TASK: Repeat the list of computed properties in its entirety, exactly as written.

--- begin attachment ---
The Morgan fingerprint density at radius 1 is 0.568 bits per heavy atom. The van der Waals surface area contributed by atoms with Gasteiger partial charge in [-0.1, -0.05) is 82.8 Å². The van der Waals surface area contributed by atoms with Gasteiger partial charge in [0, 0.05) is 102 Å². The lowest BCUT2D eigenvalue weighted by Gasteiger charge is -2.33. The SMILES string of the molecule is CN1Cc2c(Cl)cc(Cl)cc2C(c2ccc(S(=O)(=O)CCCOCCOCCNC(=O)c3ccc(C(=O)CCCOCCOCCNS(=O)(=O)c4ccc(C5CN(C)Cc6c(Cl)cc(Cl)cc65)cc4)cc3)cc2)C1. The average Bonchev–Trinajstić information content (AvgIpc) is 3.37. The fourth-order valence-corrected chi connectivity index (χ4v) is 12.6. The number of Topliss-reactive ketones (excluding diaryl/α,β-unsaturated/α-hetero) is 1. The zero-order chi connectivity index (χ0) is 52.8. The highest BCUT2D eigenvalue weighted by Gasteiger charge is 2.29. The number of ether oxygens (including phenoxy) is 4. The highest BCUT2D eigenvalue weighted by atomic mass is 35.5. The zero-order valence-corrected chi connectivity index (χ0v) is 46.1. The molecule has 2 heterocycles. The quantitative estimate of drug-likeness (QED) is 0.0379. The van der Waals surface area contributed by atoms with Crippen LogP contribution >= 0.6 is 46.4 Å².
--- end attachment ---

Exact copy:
The Morgan fingerprint density at radius 1 is 0.568 bits per heavy atom. The van der Waals surface area contributed by atoms with Gasteiger partial charge in [-0.1, -0.05) is 82.8 Å². The van der Waals surface area contributed by atoms with Gasteiger partial charge in [0, 0.05) is 102 Å². The lowest BCUT2D eigenvalue weighted by Gasteiger charge is -2.33. The SMILES string of the molecule is CN1Cc2c(Cl)cc(Cl)cc2C(c2ccc(S(=O)(=O)CCCOCCOCCNC(=O)c3ccc(C(=O)CCCOCCOCCNS(=O)(=O)c4ccc(C5CN(C)Cc6c(Cl)cc(Cl)cc65)cc4)cc3)cc2)C1. The average Bonchev–Trinajstić information content (AvgIpc) is 3.37. The fourth-order valence-corrected chi connectivity index (χ4v) is 12.6. The number of Topliss-reactive ketones (excluding diaryl/α,β-unsaturated/α-hetero) is 1. The zero-order chi connectivity index (χ0) is 52.8. The highest BCUT2D eigenvalue weighted by Gasteiger charge is 2.29. The number of ether oxygens (including phenoxy) is 4. The highest BCUT2D eigenvalue weighted by atomic mass is 35.5. The zero-order valence-corrected chi connectivity index (χ0v) is 46.1. The molecule has 2 heterocycles. The quantitative estimate of drug-likeness (QED) is 0.0379. The van der Waals surface area contributed by atoms with Crippen LogP contribution >= 0.6 is 46.4 Å².